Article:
Transferability between virtual and real sports – A training study on dart throwing performance and quiet-eye behaviour in dart novices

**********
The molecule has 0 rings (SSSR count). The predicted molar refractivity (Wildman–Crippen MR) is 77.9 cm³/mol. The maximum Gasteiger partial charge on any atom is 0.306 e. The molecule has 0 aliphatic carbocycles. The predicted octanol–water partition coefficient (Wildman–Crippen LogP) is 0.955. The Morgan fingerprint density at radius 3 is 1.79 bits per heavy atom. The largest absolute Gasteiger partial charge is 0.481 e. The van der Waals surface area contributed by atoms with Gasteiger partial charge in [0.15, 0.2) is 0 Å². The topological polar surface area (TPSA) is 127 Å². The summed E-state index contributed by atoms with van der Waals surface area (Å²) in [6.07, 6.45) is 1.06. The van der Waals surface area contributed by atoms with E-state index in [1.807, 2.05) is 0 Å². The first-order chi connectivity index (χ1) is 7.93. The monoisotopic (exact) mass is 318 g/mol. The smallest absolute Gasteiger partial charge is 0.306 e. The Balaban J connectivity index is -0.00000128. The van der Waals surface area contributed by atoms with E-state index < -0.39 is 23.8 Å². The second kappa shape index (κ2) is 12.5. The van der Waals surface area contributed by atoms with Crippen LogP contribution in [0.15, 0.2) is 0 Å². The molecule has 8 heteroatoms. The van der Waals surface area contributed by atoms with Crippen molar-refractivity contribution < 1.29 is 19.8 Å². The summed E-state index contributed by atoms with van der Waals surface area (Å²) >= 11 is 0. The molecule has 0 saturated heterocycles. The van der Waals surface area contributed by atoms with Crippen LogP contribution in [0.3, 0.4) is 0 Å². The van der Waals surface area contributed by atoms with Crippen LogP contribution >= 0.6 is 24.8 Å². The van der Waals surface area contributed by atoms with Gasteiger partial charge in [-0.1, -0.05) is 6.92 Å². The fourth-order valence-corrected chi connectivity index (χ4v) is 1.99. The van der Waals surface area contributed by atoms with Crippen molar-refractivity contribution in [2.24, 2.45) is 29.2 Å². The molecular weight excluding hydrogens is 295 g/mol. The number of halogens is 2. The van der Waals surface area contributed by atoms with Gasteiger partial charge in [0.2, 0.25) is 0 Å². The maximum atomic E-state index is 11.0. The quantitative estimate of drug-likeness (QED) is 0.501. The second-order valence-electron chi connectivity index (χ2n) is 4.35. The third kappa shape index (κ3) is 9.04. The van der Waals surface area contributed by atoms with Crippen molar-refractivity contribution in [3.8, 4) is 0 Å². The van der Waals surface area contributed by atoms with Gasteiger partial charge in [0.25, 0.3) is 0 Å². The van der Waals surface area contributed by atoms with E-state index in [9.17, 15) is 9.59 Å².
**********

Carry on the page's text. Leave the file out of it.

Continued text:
Transfer of training effects between activities (e.g., from basketball to soccer) and training environments (e.g., from practice to competition) is a fundamental issue in motor learning and skill acquisition. Rienhoff et al., (2012) noted the transfer of motor but not quiet-eye effects in basketball experts. The aim of the current study was to investigate whether virtual and real dart training enables the transfer of quiet-eye duration (QED) and throwing accuracy. We hypothesized an increase in performance for both virtual and real dart training and that these skills would transfer between training modalities. Participants (n = 31) were separated into three groups (virtual training, real training, control) and conducted 15 throws in pre- and post-tests on a real and virtual (Microsoft XBox Kinect) dartboard. The training groups performed three training sessions of 50 throws each. QED was measured using SMI eye tracking glasses and throwing performance (TP) was considered as the radial distance from the bull’s eye. Results showed a significant increase for QED: F(1,26) = 10.63, p = .03, ƒ = .64. The interaction between group and test was significant for TP: Fs(2,28) = 10.39, p = .01, ƒ = .62. All groups improved their QED between pre and post-tests with the virtual group showing the highest increase. Concerning TP, the training groups maintained their results between tests with the control group performing worst. Our results indicate that virtual training facilitates performance and transferability of QED. This might be because of a cross-hair presented in the video game. However, our results suggest real training is needed to increase TP and its transferability. An explanation might be a longer needed intervention for improving both factors and in addition that both tasks are not as simultaneously as supposed to be.